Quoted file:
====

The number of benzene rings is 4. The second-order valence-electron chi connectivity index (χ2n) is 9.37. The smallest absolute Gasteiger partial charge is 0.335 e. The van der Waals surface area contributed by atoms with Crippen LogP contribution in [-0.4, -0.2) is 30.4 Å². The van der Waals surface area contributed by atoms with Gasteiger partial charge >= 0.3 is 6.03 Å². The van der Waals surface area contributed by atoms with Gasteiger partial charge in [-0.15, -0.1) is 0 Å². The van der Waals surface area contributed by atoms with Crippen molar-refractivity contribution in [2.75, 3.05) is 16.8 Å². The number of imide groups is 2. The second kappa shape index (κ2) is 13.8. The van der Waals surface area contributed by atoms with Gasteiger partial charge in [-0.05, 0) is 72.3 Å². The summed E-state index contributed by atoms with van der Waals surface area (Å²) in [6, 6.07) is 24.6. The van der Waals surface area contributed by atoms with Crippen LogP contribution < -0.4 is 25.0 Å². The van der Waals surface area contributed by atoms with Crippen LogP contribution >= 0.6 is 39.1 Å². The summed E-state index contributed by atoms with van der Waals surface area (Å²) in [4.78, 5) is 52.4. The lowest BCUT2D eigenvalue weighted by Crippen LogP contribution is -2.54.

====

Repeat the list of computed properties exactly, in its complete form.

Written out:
The number of benzene rings is 4. The second-order valence-electron chi connectivity index (χ2n) is 9.37. The smallest absolute Gasteiger partial charge is 0.335 e. The van der Waals surface area contributed by atoms with Crippen LogP contribution in [-0.4, -0.2) is 30.4 Å². The van der Waals surface area contributed by atoms with Gasteiger partial charge >= 0.3 is 6.03 Å². The van der Waals surface area contributed by atoms with Gasteiger partial charge in [-0.15, -0.1) is 0 Å². The van der Waals surface area contributed by atoms with Crippen molar-refractivity contribution in [2.75, 3.05) is 16.8 Å². The number of imide groups is 2. The second kappa shape index (κ2) is 13.8. The van der Waals surface area contributed by atoms with Gasteiger partial charge in [-0.05, 0) is 72.3 Å². The summed E-state index contributed by atoms with van der Waals surface area (Å²) in [6, 6.07) is 24.6. The van der Waals surface area contributed by atoms with Crippen LogP contribution < -0.4 is 25.0 Å². The van der Waals surface area contributed by atoms with Crippen LogP contribution >= 0.6 is 39.1 Å². The summed E-state index contributed by atoms with van der Waals surface area (Å²) in [4.78, 5) is 52.4. The lowest BCUT2D eigenvalue weighted by Crippen LogP contribution is -2.54.